Aug 2, 2021
Emergency room patients at the private University of Maryland Capital Region Medical Center outside Washington, D.C. waited nearly six hours on average in July before being admitted or discharged. The wait to be seen averaged over two hours. This newly opened facility’s performance is another example of cuts to medical service.
First, the hospital is 30 beds smaller than the old facility it replaced. Prince George’s County, where the hospital is located, has only half the number of hospital beds per resident as nearby Montgomery County, which is more affluent and white. The county has only one fourth the beds per capita as Washington, D.C. But no one listened to the public health workers who pointed this out.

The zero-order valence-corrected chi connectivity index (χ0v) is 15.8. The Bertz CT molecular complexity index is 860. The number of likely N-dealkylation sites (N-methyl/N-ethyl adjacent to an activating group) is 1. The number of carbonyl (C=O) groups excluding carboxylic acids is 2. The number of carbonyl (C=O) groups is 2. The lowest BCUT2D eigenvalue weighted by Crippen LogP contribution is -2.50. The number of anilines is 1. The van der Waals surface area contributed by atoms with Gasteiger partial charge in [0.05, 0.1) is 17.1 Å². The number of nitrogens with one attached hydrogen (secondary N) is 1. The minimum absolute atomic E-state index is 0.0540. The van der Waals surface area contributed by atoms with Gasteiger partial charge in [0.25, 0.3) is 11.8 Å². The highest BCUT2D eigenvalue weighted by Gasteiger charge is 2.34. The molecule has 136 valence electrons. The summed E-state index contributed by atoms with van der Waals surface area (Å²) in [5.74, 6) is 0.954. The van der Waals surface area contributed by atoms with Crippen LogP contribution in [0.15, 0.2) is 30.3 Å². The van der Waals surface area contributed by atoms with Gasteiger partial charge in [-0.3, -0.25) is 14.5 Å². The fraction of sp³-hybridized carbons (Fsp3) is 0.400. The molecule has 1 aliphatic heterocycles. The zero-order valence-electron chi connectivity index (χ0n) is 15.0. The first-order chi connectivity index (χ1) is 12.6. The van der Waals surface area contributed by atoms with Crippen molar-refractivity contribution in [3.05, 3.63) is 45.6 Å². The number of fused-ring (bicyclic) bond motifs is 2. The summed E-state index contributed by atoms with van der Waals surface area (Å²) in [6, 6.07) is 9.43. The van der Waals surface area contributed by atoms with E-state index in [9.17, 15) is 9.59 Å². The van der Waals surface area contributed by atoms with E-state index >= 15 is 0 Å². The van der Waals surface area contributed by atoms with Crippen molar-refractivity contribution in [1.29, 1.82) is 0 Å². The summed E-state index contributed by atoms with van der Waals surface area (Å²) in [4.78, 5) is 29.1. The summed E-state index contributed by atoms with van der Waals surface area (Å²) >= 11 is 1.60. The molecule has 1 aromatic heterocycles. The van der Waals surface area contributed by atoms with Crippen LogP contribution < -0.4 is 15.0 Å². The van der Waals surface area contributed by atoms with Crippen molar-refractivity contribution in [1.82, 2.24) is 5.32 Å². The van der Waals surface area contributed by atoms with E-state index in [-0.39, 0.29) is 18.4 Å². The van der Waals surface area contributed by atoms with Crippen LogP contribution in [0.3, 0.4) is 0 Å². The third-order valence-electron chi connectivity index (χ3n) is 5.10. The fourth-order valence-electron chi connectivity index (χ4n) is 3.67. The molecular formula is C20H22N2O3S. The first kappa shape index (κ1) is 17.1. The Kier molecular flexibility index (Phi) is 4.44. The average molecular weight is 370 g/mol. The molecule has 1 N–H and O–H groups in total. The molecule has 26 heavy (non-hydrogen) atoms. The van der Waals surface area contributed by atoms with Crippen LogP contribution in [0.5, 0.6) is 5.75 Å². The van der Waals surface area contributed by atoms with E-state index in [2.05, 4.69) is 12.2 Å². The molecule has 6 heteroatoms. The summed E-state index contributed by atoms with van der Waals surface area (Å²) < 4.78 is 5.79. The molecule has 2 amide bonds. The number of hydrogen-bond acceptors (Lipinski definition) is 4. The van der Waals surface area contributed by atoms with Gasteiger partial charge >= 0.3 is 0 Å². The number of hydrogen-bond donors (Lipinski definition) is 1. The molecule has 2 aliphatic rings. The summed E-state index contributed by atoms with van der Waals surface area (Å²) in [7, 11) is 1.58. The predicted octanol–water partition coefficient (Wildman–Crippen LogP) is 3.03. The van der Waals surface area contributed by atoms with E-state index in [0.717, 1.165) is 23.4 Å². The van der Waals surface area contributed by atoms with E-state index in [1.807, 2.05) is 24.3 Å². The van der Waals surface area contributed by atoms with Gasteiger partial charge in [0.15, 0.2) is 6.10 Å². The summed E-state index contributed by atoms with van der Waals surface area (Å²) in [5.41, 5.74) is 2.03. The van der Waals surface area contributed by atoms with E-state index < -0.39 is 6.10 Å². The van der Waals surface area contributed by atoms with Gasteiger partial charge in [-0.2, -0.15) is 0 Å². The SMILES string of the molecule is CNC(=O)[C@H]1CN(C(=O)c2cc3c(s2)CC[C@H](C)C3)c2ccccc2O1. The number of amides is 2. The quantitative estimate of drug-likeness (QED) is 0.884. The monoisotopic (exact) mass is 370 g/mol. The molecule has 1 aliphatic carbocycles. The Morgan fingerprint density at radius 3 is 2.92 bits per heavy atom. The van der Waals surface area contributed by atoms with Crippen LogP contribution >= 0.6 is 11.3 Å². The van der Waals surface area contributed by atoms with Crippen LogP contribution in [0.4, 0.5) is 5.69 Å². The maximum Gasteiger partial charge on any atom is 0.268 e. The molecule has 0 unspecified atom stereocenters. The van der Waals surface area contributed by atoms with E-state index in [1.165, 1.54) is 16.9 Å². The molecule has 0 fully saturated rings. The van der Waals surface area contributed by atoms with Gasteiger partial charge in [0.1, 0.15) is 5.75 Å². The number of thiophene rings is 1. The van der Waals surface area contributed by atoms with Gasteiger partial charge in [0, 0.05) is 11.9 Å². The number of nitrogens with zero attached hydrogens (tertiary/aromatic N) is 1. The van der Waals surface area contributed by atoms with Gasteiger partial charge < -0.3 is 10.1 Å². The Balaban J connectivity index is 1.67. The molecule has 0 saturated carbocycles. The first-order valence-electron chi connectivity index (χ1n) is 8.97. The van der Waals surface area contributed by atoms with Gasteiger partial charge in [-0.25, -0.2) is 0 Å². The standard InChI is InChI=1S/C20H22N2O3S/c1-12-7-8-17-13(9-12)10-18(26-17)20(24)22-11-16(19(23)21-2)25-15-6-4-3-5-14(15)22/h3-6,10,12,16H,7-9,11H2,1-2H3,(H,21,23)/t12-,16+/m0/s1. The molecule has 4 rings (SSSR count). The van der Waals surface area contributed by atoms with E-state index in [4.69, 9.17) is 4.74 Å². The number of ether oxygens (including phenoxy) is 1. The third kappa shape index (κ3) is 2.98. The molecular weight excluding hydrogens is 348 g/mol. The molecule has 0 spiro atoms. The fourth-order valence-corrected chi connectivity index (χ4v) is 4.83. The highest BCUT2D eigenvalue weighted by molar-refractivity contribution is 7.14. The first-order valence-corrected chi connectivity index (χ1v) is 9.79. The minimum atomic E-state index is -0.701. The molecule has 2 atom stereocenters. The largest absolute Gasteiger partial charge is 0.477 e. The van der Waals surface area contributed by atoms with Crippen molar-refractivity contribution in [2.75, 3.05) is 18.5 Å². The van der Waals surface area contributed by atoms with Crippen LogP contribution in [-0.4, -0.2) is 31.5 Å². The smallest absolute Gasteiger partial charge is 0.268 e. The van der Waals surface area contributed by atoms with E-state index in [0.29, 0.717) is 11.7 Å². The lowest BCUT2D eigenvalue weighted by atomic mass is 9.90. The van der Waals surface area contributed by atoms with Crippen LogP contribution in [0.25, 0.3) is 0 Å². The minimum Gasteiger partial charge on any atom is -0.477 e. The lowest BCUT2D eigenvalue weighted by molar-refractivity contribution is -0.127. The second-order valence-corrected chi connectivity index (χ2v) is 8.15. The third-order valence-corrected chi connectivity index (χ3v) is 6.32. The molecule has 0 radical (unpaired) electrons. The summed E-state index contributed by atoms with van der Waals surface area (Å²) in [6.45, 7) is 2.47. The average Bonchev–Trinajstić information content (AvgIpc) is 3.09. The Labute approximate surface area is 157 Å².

As the region re-opened this summer and more people took to the roads, more car accidents happened and the number of trauma cases shot up. Thirty percent more patients came to the emergency room than had come to the old facility. Meanwhile many patients came for regular medical care they had put off for over a year.
Administrators claim to be scrambling to add 17 emergency room beds and hire 43 more nurses. Given their track record, these numbers are nowhere near enough.